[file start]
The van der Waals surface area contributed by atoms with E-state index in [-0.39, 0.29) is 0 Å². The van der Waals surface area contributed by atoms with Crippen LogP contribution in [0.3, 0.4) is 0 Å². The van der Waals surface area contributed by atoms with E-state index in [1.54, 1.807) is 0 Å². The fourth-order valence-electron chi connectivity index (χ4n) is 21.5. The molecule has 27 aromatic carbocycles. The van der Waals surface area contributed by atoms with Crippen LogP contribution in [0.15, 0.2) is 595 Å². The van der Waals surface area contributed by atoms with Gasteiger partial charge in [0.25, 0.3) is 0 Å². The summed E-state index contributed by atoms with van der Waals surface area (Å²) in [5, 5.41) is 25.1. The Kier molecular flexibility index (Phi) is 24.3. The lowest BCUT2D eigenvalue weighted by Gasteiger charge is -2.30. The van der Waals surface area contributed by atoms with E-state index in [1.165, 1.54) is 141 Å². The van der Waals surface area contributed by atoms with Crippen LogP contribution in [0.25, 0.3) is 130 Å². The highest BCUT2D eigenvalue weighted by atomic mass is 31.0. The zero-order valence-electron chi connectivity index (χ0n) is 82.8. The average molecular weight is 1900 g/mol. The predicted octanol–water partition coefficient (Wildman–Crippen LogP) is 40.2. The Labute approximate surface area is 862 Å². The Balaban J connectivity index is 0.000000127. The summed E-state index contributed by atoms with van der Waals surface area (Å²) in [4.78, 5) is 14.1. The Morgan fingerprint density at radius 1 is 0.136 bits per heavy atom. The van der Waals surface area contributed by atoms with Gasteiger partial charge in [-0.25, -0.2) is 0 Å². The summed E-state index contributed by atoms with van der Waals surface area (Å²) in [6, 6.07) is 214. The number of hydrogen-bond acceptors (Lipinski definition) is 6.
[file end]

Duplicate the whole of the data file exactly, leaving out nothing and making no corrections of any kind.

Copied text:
The van der Waals surface area contributed by atoms with E-state index in [-0.39, 0.29) is 0 Å². The van der Waals surface area contributed by atoms with Crippen LogP contribution in [0.3, 0.4) is 0 Å². The van der Waals surface area contributed by atoms with E-state index in [1.54, 1.807) is 0 Å². The fourth-order valence-electron chi connectivity index (χ4n) is 21.5. The molecule has 27 aromatic carbocycles. The van der Waals surface area contributed by atoms with Crippen LogP contribution in [0.15, 0.2) is 595 Å². The van der Waals surface area contributed by atoms with Gasteiger partial charge in [0.25, 0.3) is 0 Å². The summed E-state index contributed by atoms with van der Waals surface area (Å²) in [5, 5.41) is 25.1. The Kier molecular flexibility index (Phi) is 24.3. The lowest BCUT2D eigenvalue weighted by Gasteiger charge is -2.30. The van der Waals surface area contributed by atoms with E-state index in [1.165, 1.54) is 141 Å². The van der Waals surface area contributed by atoms with Crippen LogP contribution in [0.25, 0.3) is 130 Å². The highest BCUT2D eigenvalue weighted by atomic mass is 31.0. The zero-order valence-electron chi connectivity index (χ0n) is 82.8. The average molecular weight is 1900 g/mol. The predicted octanol–water partition coefficient (Wildman–Crippen LogP) is 40.2. The Labute approximate surface area is 862 Å². The Balaban J connectivity index is 0.000000127. The summed E-state index contributed by atoms with van der Waals surface area (Å²) in [4.78, 5) is 14.1. The Morgan fingerprint density at radius 1 is 0.136 bits per heavy atom. The van der Waals surface area contributed by atoms with Gasteiger partial charge in [-0.25, -0.2) is 0 Å². The summed E-state index contributed by atoms with van der Waals surface area (Å²) in [6, 6.07) is 214. The number of hydrogen-bond acceptors (Lipinski definition) is 6.